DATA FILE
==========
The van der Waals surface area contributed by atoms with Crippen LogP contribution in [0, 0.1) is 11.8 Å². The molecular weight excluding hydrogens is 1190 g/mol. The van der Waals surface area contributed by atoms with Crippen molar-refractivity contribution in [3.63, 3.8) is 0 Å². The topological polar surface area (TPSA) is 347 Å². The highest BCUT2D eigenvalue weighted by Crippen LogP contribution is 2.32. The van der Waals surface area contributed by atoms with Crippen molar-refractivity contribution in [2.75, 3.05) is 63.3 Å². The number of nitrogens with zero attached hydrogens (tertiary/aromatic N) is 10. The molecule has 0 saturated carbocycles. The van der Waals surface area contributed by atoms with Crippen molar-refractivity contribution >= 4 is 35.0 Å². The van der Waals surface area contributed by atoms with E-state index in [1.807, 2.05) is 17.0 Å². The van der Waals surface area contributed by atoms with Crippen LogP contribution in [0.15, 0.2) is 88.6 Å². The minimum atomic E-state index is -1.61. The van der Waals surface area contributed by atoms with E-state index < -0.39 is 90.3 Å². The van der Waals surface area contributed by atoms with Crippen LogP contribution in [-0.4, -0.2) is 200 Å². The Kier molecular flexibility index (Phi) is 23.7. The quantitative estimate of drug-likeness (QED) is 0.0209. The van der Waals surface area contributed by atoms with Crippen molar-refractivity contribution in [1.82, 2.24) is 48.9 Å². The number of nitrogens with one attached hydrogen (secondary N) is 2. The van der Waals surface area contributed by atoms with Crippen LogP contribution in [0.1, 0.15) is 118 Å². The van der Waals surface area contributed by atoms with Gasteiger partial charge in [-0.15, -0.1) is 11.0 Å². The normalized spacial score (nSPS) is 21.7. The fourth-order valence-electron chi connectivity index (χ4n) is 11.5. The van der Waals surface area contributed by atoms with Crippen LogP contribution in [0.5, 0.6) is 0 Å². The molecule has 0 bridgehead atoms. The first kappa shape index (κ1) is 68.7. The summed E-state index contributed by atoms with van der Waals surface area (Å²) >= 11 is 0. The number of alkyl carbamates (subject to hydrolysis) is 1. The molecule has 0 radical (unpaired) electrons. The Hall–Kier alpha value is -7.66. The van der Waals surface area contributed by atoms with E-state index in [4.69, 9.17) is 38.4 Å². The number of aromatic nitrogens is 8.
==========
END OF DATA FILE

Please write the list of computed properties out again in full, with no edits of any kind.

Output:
The van der Waals surface area contributed by atoms with Crippen LogP contribution in [0, 0.1) is 11.8 Å². The molecular weight excluding hydrogens is 1190 g/mol. The van der Waals surface area contributed by atoms with Crippen molar-refractivity contribution in [3.63, 3.8) is 0 Å². The topological polar surface area (TPSA) is 347 Å². The highest BCUT2D eigenvalue weighted by Crippen LogP contribution is 2.32. The van der Waals surface area contributed by atoms with Crippen molar-refractivity contribution in [2.75, 3.05) is 63.3 Å². The number of nitrogens with zero attached hydrogens (tertiary/aromatic N) is 10. The molecule has 0 saturated carbocycles. The van der Waals surface area contributed by atoms with Crippen molar-refractivity contribution >= 4 is 35.0 Å². The van der Waals surface area contributed by atoms with E-state index in [1.807, 2.05) is 17.0 Å². The van der Waals surface area contributed by atoms with Crippen LogP contribution in [0.15, 0.2) is 88.6 Å². The minimum atomic E-state index is -1.61. The van der Waals surface area contributed by atoms with E-state index < -0.39 is 90.3 Å². The van der Waals surface area contributed by atoms with Crippen LogP contribution in [-0.4, -0.2) is 200 Å². The Kier molecular flexibility index (Phi) is 23.7. The quantitative estimate of drug-likeness (QED) is 0.0209. The van der Waals surface area contributed by atoms with Crippen molar-refractivity contribution in [1.82, 2.24) is 48.9 Å². The number of nitrogens with one attached hydrogen (secondary N) is 2. The van der Waals surface area contributed by atoms with Crippen LogP contribution in [0.1, 0.15) is 118 Å². The van der Waals surface area contributed by atoms with Gasteiger partial charge in [-0.15, -0.1) is 11.0 Å². The normalized spacial score (nSPS) is 21.7. The fourth-order valence-electron chi connectivity index (χ4n) is 11.5. The van der Waals surface area contributed by atoms with Crippen LogP contribution in [0.5, 0.6) is 0 Å². The molecule has 0 bridgehead atoms. The first kappa shape index (κ1) is 68.7. The summed E-state index contributed by atoms with van der Waals surface area (Å²) >= 11 is 0. The number of alkyl carbamates (subject to hydrolysis) is 1. The molecule has 0 radical (unpaired) electrons. The Hall–Kier alpha value is -7.66. The van der Waals surface area contributed by atoms with E-state index in [4.69, 9.17) is 38.4 Å². The number of aromatic nitrogens is 8.